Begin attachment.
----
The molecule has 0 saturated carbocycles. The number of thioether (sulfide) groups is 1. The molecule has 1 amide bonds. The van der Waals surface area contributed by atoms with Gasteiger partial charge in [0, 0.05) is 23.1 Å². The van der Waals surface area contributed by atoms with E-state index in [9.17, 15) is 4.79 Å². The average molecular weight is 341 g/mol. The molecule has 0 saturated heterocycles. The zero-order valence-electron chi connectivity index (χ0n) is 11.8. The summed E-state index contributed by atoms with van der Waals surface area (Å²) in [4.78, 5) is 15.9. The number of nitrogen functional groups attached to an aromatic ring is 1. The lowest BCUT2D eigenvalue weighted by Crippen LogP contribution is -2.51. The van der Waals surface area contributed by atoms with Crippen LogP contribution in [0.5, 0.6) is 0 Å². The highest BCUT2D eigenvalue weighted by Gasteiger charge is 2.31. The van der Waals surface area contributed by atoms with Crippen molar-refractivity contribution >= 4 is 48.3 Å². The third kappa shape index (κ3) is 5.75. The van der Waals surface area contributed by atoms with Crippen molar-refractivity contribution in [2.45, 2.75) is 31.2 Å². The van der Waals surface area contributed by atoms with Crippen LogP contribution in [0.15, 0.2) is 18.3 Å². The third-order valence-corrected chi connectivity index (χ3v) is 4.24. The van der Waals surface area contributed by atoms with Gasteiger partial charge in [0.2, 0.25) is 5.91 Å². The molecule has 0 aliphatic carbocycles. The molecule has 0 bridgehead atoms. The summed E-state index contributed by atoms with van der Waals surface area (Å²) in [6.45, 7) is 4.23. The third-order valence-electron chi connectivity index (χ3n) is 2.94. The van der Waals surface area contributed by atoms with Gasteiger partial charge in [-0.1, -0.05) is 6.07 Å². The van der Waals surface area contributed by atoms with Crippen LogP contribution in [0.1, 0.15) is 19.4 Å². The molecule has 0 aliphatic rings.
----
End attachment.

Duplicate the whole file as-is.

The molecule has 0 saturated carbocycles. The number of thioether (sulfide) groups is 1. The molecule has 1 amide bonds. The van der Waals surface area contributed by atoms with Gasteiger partial charge in [0, 0.05) is 23.1 Å². The van der Waals surface area contributed by atoms with E-state index in [9.17, 15) is 4.79 Å². The average molecular weight is 341 g/mol. The molecule has 0 saturated heterocycles. The zero-order valence-electron chi connectivity index (χ0n) is 11.8. The summed E-state index contributed by atoms with van der Waals surface area (Å²) in [4.78, 5) is 15.9. The number of nitrogen functional groups attached to an aromatic ring is 1. The lowest BCUT2D eigenvalue weighted by Crippen LogP contribution is -2.51. The van der Waals surface area contributed by atoms with Crippen LogP contribution in [0.5, 0.6) is 0 Å². The highest BCUT2D eigenvalue weighted by Gasteiger charge is 2.31. The van der Waals surface area contributed by atoms with Crippen molar-refractivity contribution >= 4 is 48.3 Å². The third kappa shape index (κ3) is 5.75. The van der Waals surface area contributed by atoms with Crippen molar-refractivity contribution in [2.45, 2.75) is 31.2 Å². The van der Waals surface area contributed by atoms with Crippen LogP contribution in [0.15, 0.2) is 18.3 Å². The third-order valence-corrected chi connectivity index (χ3v) is 4.24. The van der Waals surface area contributed by atoms with Gasteiger partial charge in [0.2, 0.25) is 5.91 Å². The molecule has 0 aliphatic carbocycles. The molecule has 0 bridgehead atoms. The summed E-state index contributed by atoms with van der Waals surface area (Å²) in [6.45, 7) is 4.23. The third-order valence-electron chi connectivity index (χ3n) is 2.94. The van der Waals surface area contributed by atoms with Gasteiger partial charge in [-0.1, -0.05) is 6.07 Å². The van der Waals surface area contributed by atoms with Crippen LogP contribution in [0.1, 0.15) is 19.4 Å². The molecule has 0 aliphatic rings.